Additionally, in addition to these data aggregators, in addition to websites, Google looks at government information. So if you’re regional, like your county has a place of businesses that are registered in a particular county or maybe your secretary of state, Google is either probably going to crawl that information. In some cases the government publishes this in PDF format or something like that, and that gets pulled into this cluster again as one of these data points in this huge spreadsheet.
Another place that Google might get information believe it or not is Google Street View. Bill Slawski of SEO by the Sea recently gave a keynote at Local University in Baltimore, and there’s information in Googleâs patents that suggest that street view cameras from these cars that they go out and they drive around trying to find driving directions are taking photos of storefronts with business name signage, with the address numbers right there on the storefront, and that information gets pulled into this, what we call the cluster of information.
So there are all these different sources pulling in, and you as the business owner, you are only one of these data sources. So even though you tell Google, “Hey, yes this is my address, this is my phone number, this is where I’m located,” if Google is seeing bad information, at any of these other places from these data aggregators, from websites, from government entities, Google pulls data in from everywhere. So if every other source out, there or a lot of other sources out there that Google trusts, especially major data aggregators or government entities, if they have your information wrong, that could lead to misinformation in the search results.
But thereâs one final step actually before Google will publish the information, the authoritative information from this cluster. Google actually has human reviewers that are looking at this information. They are calling businesses to verify things like categories, the buildings that certain businesses are located in, and these reviewers will again call a real business offline. So if you get a call and it says, “Hey, Mountain View is calling you, it might actually be Google.” So pay special attention if your business receives those kind of calls. They might be trying to validate information that they’re finding from across the web.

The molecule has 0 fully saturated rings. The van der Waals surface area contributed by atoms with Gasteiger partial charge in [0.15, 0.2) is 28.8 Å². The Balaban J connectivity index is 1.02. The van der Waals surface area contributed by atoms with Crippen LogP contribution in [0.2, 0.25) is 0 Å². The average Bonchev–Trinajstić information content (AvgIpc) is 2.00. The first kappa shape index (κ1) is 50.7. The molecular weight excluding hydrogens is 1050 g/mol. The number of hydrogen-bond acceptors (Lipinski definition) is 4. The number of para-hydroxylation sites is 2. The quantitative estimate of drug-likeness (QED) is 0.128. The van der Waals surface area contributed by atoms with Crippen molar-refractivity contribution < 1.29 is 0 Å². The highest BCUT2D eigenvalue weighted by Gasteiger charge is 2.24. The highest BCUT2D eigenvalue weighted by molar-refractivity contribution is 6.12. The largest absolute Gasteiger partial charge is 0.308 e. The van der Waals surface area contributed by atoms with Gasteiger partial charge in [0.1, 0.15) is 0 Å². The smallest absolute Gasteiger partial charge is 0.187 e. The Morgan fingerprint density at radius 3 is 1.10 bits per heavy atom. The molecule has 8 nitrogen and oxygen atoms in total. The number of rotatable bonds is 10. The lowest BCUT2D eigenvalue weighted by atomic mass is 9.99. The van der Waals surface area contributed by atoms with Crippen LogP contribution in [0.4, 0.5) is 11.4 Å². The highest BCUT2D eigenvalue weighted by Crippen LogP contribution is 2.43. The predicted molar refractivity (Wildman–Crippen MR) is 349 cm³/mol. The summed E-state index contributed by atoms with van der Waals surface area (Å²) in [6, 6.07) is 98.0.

The other thing to keep in mind is that Google accepts data from other reviewers, from other human reviewers via a website that it operates called Google Map Maker. So if you’re having trouble with your information from one of these sources, you might check Google.com/mapmaker. It’s like a Wikipedia for locations. Anybody in the world can go in there and update data. So it’s really, really important if you’re a business owner and you’re having trouble with Google publishing bad information about your business, you can’t just go into the Google Places dashboard or the Google+ dashboard and fix this information. You really need to go to all of these different sources. So these major data aggregators, they’re different in every country. So if you’re from somewhere else in the world besides the United States, you need to do some research on who these guys are. You need to update your information at Internet yellow pages sites. You definitely need to update your information with government authorities, and you probably want to check your information at least on this Google Map Maker site, because all of these feed into this central data cluster that then feeds into a Google search result for your business.
So I hope that explains a little bit about this very complicated process that Google has to assemble business listings. If you want more information in the text part of the page on which this Whiteboard is published, I’ll reference one of my colleagues at Local University, Mike Blumenthal. Mike has a great sort of text based layout of what I just explained visually, and Mike is actually the inspiration for this idea of the data cluster at Google Local.
So hope you enjoyed that Whiteboard Friday, and again for more information I’ll link to Mike Blumenthal’s blog down near the comments.